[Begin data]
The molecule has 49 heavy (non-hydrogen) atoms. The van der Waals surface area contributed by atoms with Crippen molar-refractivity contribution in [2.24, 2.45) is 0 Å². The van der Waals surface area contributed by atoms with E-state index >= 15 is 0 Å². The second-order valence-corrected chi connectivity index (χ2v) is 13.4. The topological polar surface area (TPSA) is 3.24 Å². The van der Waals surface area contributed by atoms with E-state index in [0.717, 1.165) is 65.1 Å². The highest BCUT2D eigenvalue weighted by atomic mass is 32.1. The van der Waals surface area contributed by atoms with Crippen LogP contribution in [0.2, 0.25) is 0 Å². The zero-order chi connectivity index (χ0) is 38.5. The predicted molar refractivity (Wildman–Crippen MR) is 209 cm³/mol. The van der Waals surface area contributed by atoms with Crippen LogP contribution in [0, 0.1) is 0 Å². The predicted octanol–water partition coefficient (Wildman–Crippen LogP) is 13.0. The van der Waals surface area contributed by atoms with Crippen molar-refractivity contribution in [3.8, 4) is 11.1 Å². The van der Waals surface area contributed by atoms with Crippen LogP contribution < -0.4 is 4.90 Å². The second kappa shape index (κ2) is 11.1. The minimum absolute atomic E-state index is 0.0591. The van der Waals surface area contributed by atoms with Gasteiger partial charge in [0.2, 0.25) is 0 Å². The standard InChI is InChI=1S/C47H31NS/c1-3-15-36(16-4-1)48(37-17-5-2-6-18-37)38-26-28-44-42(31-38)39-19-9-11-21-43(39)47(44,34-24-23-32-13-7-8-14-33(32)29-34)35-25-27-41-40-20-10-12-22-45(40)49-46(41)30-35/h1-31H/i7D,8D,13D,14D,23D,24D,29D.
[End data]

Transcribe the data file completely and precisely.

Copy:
The molecule has 49 heavy (non-hydrogen) atoms. The van der Waals surface area contributed by atoms with Crippen molar-refractivity contribution in [2.24, 2.45) is 0 Å². The van der Waals surface area contributed by atoms with E-state index >= 15 is 0 Å². The second-order valence-corrected chi connectivity index (χ2v) is 13.4. The topological polar surface area (TPSA) is 3.24 Å². The van der Waals surface area contributed by atoms with E-state index in [0.717, 1.165) is 65.1 Å². The highest BCUT2D eigenvalue weighted by atomic mass is 32.1. The van der Waals surface area contributed by atoms with Crippen LogP contribution in [0.2, 0.25) is 0 Å². The zero-order chi connectivity index (χ0) is 38.5. The predicted molar refractivity (Wildman–Crippen MR) is 209 cm³/mol. The van der Waals surface area contributed by atoms with Crippen LogP contribution in [0, 0.1) is 0 Å². The predicted octanol–water partition coefficient (Wildman–Crippen LogP) is 13.0. The van der Waals surface area contributed by atoms with Crippen molar-refractivity contribution in [3.8, 4) is 11.1 Å². The van der Waals surface area contributed by atoms with Crippen LogP contribution < -0.4 is 4.90 Å². The second kappa shape index (κ2) is 11.1. The minimum absolute atomic E-state index is 0.0591. The van der Waals surface area contributed by atoms with Gasteiger partial charge in [0.2, 0.25) is 0 Å². The standard InChI is InChI=1S/C47H31NS/c1-3-15-36(16-4-1)48(37-17-5-2-6-18-37)38-26-28-44-42(31-38)39-19-9-11-21-43(39)47(44,34-24-23-32-13-7-8-14-33(32)29-34)35-25-27-41-40-20-10-12-22-45(40)49-46(41)30-35/h1-31H/i7D,8D,13D,14D,23D,24D,29D.